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Red Deer & District Chamber of Commerce to form Task Force on Homelessness in Red Deer
The Red Deer & District Chamber of Commerce will be convening a Task Force of community and business leaders to address the issues of homelessness and identify actionable steps which can be taken to tackle this generational challenge in Red Deer.
“With the release of the City of Red Deer’s Point in Time (PIT) Report on homelessness last week we are very concerned and disappointed with the effectiveness of the strategies currently in place, and the urgency by which we need to turn this situation around within our city,” commented Scott Robinson CEO of the Red Deer & District Chamber of Commerce. “Clearly our current strategies are not enough, and we need to elevate the urgency by which we get things done to reduce the number of citizens who are without a place to live. The growing number of people who are homeless is not sustainable and is impacting on our sense of pride, safety and attractiveness of our city to business and industry.”
“We will share more about this Task Force and the next steps in the coming weeks. Time has run out to act with conviction, courage, and clarity. Our community and citizens deserve that from our community leaders, and we are ready to bring the business community and the urgency required to the table.”
Over the next 60 days, the Red Deer & District Chamber of Commerce will be reaching out to its business and social agency partners to build the Task Force on homelessness and establish a strategy to address the critical steps that need to be taken to reverse the trends and further our community’s vision as a vibrant and healthy city.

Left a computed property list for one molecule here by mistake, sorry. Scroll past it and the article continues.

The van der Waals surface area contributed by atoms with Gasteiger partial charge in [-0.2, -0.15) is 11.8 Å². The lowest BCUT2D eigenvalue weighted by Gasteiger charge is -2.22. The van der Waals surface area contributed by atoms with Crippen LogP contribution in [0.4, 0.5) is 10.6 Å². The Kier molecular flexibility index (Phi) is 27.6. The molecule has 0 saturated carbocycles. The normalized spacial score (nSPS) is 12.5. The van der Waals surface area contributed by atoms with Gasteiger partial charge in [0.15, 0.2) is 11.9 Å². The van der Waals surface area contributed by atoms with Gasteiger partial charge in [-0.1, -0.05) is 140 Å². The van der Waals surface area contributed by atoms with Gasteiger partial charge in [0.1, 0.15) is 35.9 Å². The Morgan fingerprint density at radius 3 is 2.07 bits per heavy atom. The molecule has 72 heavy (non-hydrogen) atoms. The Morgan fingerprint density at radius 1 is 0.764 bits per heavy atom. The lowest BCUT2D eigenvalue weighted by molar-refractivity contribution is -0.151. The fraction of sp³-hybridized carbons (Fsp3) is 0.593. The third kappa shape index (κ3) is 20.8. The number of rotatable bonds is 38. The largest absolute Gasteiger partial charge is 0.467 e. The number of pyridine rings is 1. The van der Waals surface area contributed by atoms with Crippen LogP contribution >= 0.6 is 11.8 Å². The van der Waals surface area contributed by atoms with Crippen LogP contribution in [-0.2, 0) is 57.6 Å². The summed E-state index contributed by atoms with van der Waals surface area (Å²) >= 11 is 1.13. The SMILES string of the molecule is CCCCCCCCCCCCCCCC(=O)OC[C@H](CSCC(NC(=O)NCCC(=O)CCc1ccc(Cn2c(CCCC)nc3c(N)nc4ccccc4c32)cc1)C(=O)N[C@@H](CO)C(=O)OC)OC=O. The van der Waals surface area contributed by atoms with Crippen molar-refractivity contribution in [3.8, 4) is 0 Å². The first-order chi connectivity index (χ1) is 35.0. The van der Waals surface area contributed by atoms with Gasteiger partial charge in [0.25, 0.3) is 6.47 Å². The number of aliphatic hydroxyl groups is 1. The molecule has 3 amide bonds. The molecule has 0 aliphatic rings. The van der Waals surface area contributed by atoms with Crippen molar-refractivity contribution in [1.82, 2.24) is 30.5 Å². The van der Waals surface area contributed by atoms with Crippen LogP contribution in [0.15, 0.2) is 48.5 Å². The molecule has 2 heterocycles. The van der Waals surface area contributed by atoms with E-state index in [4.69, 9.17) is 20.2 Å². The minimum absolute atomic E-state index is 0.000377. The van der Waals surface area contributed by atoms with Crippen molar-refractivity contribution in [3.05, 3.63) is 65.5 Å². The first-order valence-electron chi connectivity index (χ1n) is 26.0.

Matt Cassidy, Chamber Board President. remarked “Our Chamber is positioned to be the collaborative leader in connecting our business community, social agencies, and elected officials together, to find tangible progress on this complex issue. All businesses rely on the vibrancy of our community as they strive to be sustainable, innovative, or grow, and the results of the PIT Report indicate that we need to do much more. This task force will help hold our leaders accountable for the actionable progress needed and engage one another effectively.”
“In speaking with our membership, and those working closely with the vulnerable populations there are best practices and models for delivery that are successful in other parts of the world that we need to start implementing” says Robinson. In addition, we need to look at ways that our private sector can get more involved and bring their expertise and strategic thinking to the table. As a collaborative community we also need to ensure that governments at all levels are delivering on their promises of affordable housing and eliminating barriers to expediting these investments.
Established in 1894 the Red Deer & District Chamber of Commerce is a non-partisan, collaborative business leader representing over 825 member businesses. As one of Red Deer’s oldest and most established membership organizations we are striving to build a vibrant community that fosters an environment where businesses can lead, be innovative, sustainable, and grow.